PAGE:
There is no clear definition of de-dollarization. Currency performs functions such as valuation, payment, and value storage in international transactions. If the functions of the US dollar in these aspects are replaced, it can be called de-dollarization. If the transactions of strategic materials including commodities, energy and minerals have been settled in currencies instead of US dollars, and foreign holders have reduced their holdings of US dollar bonds, sold US dollar assets, and reduced US dollar reserves, these are all deemed as manifestations of de-dollarization.

De-dollarization means that there was "dollarization" to begin with, that is, a country other than the US mainly uses the US dollar as a trade, investment and reserve currency in international transactions, and a country that is completely dollarized even directly uses the US dollar instead of its own currency for domestic circulation. Once an economy takes measures to reduce the use of US dollar in international and domestic economic activities, it can be regarded as starting the de-dollarization process.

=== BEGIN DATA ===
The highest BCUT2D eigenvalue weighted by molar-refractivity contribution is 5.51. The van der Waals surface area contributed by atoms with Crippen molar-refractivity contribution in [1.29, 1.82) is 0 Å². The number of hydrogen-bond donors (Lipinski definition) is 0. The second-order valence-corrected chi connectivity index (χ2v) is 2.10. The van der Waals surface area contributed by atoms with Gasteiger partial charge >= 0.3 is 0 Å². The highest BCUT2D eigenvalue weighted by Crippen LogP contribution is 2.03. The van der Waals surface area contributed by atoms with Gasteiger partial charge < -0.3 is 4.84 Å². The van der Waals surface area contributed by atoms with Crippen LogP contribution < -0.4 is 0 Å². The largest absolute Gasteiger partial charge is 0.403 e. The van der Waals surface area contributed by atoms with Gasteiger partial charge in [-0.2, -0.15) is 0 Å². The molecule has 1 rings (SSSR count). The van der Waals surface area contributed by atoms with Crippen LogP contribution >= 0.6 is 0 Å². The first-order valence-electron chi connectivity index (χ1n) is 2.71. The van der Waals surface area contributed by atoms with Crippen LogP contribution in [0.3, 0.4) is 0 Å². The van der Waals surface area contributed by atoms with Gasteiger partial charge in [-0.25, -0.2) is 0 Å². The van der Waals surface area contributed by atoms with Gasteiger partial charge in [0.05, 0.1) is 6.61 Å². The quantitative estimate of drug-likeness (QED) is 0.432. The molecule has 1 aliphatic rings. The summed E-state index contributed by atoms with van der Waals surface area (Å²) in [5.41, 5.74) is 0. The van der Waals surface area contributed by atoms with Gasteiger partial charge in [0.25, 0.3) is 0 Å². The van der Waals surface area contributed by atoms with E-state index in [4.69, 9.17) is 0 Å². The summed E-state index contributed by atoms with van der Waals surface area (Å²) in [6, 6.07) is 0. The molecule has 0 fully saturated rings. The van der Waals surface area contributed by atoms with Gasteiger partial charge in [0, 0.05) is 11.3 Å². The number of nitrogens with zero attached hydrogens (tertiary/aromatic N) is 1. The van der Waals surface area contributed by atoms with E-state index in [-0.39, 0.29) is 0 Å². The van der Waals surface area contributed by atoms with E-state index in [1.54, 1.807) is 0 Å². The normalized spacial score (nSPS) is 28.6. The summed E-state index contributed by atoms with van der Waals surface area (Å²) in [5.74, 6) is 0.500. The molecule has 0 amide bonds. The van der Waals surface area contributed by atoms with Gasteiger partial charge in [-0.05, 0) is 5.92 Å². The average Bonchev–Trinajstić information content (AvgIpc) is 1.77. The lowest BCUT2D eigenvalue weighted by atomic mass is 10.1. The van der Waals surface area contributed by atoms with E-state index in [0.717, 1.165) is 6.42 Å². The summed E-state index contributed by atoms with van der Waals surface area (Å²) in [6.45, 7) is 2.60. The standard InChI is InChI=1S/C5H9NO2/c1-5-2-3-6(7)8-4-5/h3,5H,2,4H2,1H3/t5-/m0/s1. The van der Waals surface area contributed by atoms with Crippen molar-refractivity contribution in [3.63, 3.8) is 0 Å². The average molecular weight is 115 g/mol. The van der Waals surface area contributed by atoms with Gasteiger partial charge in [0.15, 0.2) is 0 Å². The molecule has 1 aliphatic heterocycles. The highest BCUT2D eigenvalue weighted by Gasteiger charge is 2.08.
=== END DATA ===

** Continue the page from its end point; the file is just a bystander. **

As the US economy was hit hard after the international financial crisis in 2008, calls for reform of the dollar-centered international monetary system gained traction. Emerging economies and developing countries have begun to increase regional and functional currency cooperation and reduce the use of US dollars to avoid exchange rate risks, debt risks, and asset risks caused by excessive reliance on US dollar settlement, valuation, and reserves. The EU and others also support the diversification of reserve currencies. The US dollar's share of total official international reserve currencies peaked at 85 percent in 1977 and is now around 59 percent.